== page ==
​The Jurassic Hunters toy made by Geoworld is definitely one of the worst versions of the species ever made, but when one looks at the toy, it is easy to see that they were trying to replicate a Euoplocephalus and not some other type of ankylosaur, as the spike patterns match up with the known fossils at the time of the toy’s release. However, anyone who’s well-versed in dinosaurs can tell where the problems lie in this model. The head is way too big and not even the correct shape. Club-tailed ankylosaurs like Euoplocephalus are known for their relatively short skulls, but the one on this toy is triangular in shape. Now, I do know that Euoplocephalus‘ skull does sort of have a triangular shape, but it’s a lot rounder than what was sculpted on this toy. Another error lies with the mouth. The mouth was sculpted open, but it lacks any indication that it is hinged like a real mouth would be. It’s as if the sculptor made the head and cut out a piece of clay from it to create the opening for the mouth, giving it an unnatural appearance. Another issue is that the hips are definitely not wide enough. For a model that gets it right, Simply take a look at the Battat Euoplocephalus, which is an almost perfect representation of the species that looks like it had a lot of care put into it. To be fair, like the Battat, the Geoworld version has only one cervical half ring, which is not accurate for the species (it should really have two).



In terms of detail, there’s not much to write about, as the majority of the toy is sculpted with irregular shapes that I assume are supposed to be scales. The caputegulae (head armour) does not match up with that of the real animal, but then, neither does a majority of the toy, so no surprises there. And the feet are crudely made with minimal detail sculpted to make the toes. And in terms of colour, all I have to say is that this model reminds me of a corncob. The base colour is yellow, which takes up the head, neck, and entirety of the bottom half of the figure, and the back is green. The claws are painted black, the mouth is painted dark red, and the little bits of teeth present in the mouth are white.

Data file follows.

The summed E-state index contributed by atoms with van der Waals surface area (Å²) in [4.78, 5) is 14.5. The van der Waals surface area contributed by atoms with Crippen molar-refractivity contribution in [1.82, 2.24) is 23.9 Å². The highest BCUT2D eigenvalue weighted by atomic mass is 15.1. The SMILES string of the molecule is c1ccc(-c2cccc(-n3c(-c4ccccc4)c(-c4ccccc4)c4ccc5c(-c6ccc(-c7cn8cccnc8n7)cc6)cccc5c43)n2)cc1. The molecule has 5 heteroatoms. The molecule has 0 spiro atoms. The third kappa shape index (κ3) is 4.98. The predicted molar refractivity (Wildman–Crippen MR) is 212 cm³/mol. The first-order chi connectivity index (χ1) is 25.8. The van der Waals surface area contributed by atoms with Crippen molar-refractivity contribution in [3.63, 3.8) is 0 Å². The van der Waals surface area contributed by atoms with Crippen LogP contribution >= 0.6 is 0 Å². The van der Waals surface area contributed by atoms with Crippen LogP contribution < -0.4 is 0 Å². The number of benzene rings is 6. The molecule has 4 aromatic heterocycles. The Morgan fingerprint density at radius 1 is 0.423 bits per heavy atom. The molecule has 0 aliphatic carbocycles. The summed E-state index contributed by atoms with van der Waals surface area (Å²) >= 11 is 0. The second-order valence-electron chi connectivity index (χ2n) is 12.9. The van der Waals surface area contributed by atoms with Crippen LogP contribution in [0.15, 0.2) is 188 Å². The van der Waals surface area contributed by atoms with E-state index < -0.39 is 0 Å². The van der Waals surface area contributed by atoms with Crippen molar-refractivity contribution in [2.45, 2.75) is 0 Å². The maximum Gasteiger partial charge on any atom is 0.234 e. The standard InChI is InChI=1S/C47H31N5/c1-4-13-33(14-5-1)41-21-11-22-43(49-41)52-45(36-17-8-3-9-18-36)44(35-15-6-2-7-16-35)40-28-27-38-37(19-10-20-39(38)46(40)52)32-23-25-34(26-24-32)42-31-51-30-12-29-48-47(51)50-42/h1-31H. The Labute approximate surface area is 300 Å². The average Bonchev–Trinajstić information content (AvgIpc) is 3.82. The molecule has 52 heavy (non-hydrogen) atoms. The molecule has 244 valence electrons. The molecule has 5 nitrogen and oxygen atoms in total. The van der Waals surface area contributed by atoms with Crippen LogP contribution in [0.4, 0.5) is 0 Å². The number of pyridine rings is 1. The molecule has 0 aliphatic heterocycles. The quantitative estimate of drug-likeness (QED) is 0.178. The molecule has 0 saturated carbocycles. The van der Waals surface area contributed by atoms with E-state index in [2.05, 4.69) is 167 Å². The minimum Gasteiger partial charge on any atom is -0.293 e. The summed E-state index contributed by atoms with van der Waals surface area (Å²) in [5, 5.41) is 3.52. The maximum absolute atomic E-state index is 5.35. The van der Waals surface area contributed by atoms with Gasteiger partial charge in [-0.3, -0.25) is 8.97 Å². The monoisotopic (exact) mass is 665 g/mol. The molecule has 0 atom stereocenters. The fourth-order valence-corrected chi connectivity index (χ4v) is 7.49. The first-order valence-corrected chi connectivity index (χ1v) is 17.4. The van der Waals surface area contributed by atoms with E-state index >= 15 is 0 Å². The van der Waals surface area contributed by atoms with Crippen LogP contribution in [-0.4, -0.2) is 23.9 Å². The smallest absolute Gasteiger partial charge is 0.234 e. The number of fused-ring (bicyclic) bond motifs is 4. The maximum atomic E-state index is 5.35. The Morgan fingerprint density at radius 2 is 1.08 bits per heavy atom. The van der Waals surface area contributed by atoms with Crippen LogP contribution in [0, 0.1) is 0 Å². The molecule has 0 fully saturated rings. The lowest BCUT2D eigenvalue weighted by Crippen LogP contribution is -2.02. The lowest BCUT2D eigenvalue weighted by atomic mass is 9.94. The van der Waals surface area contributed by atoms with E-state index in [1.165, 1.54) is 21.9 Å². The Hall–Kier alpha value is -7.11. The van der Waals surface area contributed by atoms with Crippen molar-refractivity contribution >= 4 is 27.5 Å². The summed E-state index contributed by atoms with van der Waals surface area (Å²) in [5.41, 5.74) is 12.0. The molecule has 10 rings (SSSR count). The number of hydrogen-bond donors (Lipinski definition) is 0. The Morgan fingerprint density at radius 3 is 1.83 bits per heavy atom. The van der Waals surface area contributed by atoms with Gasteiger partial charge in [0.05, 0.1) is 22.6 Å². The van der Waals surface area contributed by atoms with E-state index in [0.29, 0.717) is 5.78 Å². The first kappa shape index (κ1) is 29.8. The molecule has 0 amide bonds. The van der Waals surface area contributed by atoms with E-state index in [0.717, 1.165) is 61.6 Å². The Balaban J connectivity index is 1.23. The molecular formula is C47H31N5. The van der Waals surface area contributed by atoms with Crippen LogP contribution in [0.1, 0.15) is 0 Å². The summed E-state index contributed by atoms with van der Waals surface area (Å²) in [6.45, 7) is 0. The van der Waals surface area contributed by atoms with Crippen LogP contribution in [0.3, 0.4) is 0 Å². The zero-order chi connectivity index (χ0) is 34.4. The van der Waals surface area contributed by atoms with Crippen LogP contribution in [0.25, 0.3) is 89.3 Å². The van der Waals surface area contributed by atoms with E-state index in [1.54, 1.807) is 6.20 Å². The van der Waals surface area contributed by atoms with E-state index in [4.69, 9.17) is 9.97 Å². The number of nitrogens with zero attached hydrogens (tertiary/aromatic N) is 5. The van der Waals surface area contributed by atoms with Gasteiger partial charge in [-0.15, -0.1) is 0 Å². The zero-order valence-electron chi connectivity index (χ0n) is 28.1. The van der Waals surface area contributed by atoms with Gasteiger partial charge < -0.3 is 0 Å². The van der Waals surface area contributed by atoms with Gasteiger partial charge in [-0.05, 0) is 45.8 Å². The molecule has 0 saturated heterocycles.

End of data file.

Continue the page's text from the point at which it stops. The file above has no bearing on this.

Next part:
Now that the figure is out of the way, it’s time to look at the fact card that comes with it. First off, the image used on the card is also the same exact image used on the card for the Ankylosaurus which I plan on reviewing in the future. The only difference is that there are a couple of spikes jutting out of the back of the neck. It should be noted that the card has terrible grammar, and there are contradictions on both sides. For instance, on the image side, it says that Euoplocephalus‘ head was without armour, but on the flipside, it states that it was protected by bony plates. Obviously it’s easy to tell which side of the card is wrong, as anyone with a good knowledge of dinosaurs would know that the head of this animal was indeed armoured, but it’s still apparent that the people who crafted this card did not proofread anything before sending it out to be mass produced. The card states that there are forty complete specimens of this animal known to science, however, it should be noted that this card was made before the genus was split into different genera, with the text referencing the holotype specimen of Scolosaurus as being the most well preserved of Euoplocephalus. As with the Spinosaurus card, I cannot say where the image was taken from, so once again, if you know, please say so in the comments.